The patient was a 56-year-old woman with a history of hypertension and hyperlipidemia from one year ago. About two years ago, papule and pustular lesions emerged in the extensor area of both elbows; the lesions were accompanied by purulent discharge and brief itching, gradually turning into erythematous perforated indurated plaques and nodules within a month. These skin lesions then spread to the extensor surfaces of the knees, fingertips (painful lesions), scalp, and neck (Figures 1-3). The skin lesions appeared periodically and persisted for one month, with a two-three-month interval between each period. The patient complained of dyspnea on exertion but had no symptoms of cough, hemoptysis, weight loss, fever and chills, and night sweats. A PPD skin test was performed and returned positive; tuberculosis was also reported on a CT scan of the lungs. Furthermore, evidence in favor of tuberculosis was reported in a sample of the right axillary lymph nodes. After treatment, the lesions healed entirely, and only the elbow and knee scars remained.
What is your diagnosis?
Cutaneous leukocytoclastic vasculitis associated with tuberculosis.
Leukocytoclastic vasculitis with dermal necrosis and ill-defined granulomas
Microscopic examination showed large subcorneal abscess, ulceration, nearly full-thickness dermal necrosis, fibrinoid necrosis of small vessels, leukocytoclasis, and fibrin thrombi partially surrounded by palisaded histiocytes. There were scattered ill-defined granulomas, lymphoplasma cell infiltration, and few eosinophils in the deep dermis (Figures 4 & 5).
Vasculitis refers to blood vessel wall inflammation. Leukocytoclastic (neutrophil fragmentation) vasculitis is a small vessel vasculitis that can be idiopathic or secondary to infections, neoplasms, collagenosis, or the use of drugs 1 ; infections and drugs are the most common causes 2 .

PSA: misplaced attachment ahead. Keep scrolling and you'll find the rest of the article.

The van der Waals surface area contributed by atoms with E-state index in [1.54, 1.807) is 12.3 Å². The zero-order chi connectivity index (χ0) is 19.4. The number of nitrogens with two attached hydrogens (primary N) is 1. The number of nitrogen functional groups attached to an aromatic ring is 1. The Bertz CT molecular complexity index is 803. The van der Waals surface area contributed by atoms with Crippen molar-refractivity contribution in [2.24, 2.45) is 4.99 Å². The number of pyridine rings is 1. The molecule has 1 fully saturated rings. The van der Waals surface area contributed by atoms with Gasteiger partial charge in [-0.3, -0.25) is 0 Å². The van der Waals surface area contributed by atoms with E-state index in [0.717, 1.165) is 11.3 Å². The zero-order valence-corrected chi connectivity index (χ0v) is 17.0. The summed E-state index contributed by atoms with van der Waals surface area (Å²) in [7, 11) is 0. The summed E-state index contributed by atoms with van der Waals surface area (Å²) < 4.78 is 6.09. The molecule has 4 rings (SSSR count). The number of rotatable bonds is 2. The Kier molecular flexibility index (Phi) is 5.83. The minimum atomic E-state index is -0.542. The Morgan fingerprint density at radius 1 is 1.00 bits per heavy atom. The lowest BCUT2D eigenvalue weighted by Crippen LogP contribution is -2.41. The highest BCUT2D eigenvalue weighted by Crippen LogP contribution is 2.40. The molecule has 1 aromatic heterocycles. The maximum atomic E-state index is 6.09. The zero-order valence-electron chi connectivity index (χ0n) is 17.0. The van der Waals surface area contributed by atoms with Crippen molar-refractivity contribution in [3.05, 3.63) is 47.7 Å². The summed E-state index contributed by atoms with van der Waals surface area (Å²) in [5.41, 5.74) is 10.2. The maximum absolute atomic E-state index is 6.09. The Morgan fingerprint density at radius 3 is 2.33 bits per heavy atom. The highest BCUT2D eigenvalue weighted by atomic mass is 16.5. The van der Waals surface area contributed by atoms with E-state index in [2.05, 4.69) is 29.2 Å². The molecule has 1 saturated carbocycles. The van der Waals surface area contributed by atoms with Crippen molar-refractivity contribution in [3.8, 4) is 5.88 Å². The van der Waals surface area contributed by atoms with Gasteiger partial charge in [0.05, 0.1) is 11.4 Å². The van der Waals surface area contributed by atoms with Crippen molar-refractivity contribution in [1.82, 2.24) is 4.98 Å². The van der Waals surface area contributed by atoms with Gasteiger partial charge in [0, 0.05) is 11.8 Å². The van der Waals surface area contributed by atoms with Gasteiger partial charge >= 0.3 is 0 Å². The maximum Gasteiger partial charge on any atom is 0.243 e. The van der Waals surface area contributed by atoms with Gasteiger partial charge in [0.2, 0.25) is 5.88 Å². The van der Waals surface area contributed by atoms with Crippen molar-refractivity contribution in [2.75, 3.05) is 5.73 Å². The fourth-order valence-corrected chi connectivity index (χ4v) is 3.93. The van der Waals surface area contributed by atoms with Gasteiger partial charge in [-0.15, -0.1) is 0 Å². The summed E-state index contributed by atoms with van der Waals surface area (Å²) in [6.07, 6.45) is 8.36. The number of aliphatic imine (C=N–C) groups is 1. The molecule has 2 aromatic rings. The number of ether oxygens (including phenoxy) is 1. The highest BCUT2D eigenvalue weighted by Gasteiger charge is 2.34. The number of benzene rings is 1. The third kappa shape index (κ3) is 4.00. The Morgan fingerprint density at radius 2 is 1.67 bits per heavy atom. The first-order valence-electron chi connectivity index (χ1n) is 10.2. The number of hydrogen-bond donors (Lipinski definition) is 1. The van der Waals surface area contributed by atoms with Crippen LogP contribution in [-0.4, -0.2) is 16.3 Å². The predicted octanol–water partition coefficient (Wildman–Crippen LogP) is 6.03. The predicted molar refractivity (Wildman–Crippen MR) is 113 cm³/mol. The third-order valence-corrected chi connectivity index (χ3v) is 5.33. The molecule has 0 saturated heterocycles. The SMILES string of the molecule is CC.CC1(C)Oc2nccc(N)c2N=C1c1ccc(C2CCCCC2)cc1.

For the first time in 1967, Parish et al. showed that Mycobacterium tuberculosis could cause vasculitis 3 . Tubercle bacilli aggression, immune complex deposition in the vessel wall, delayed hypersensitivity response, or rifampicin-dependent antibodies are possible reasons for cutaneous vasculitis associated with tuberculosis 4 . Unlike cutaneous tuberculosis, the tubercle bacilli itself is not present in the vessel wall in leukocytoclastic vasculitis 5 , 6 . Instead, the deposit of immune complexes in small vessels of the lower extremities is the primary mechanism of this type of vasculitis 5 . To treat these skin lesions, immunosuppression is not necessary, and treatment of tuberculosis is sufficient 7 .
Conflic of Interest
- Carlson JA, Ng BT, Chen K-R. Cutaneous vasculitis update: Diagnostic criteria, classification, epidemiology, etiology, pathogenesis, evaluation and prognosis. AM J Dermatopath. 2005; 27(6):504-28.
- Baigrie D, Crane JS. Leukocytoclastic vasculitis (hypersensitivity vasculitis). Treasure Island: StatPearls Publishing; 2018.
- Parish WE, Rhodes EL. Bacterial antigens and aggregated gamma globulin in the lesions of nodular vasculitis. Br J Dermatol. 1967; 79(3):131-47.
- Chan C, Chong Y, Sum A, et al. Cutaneous vasculitis associated with tuberculosis and its treatment. Tubercle. 1990; 71(4):297-300.
- Mínguez P, Pintor E, Burón R, et al. Pulmonary tuberculosis presenting with cutaneous leukocytoclastic vasculitis. Infection. 2000; 28(1):55-7.
- Carvalho M, Dominoni RL, Senchechen D, et al. Cutaneous leukocytoclastic vasculitis accompanied by pulmonary tuberculosis. Jornal Brasileiro de Pneumologia. 2008; 34:745-8.
- Martinez V, Zeller V, Caumes E, et al. Cutaneous vasculitis disclosing pulmonary tuberculosis. Annales de Medecine Interne. 2000; 151(8):664-666.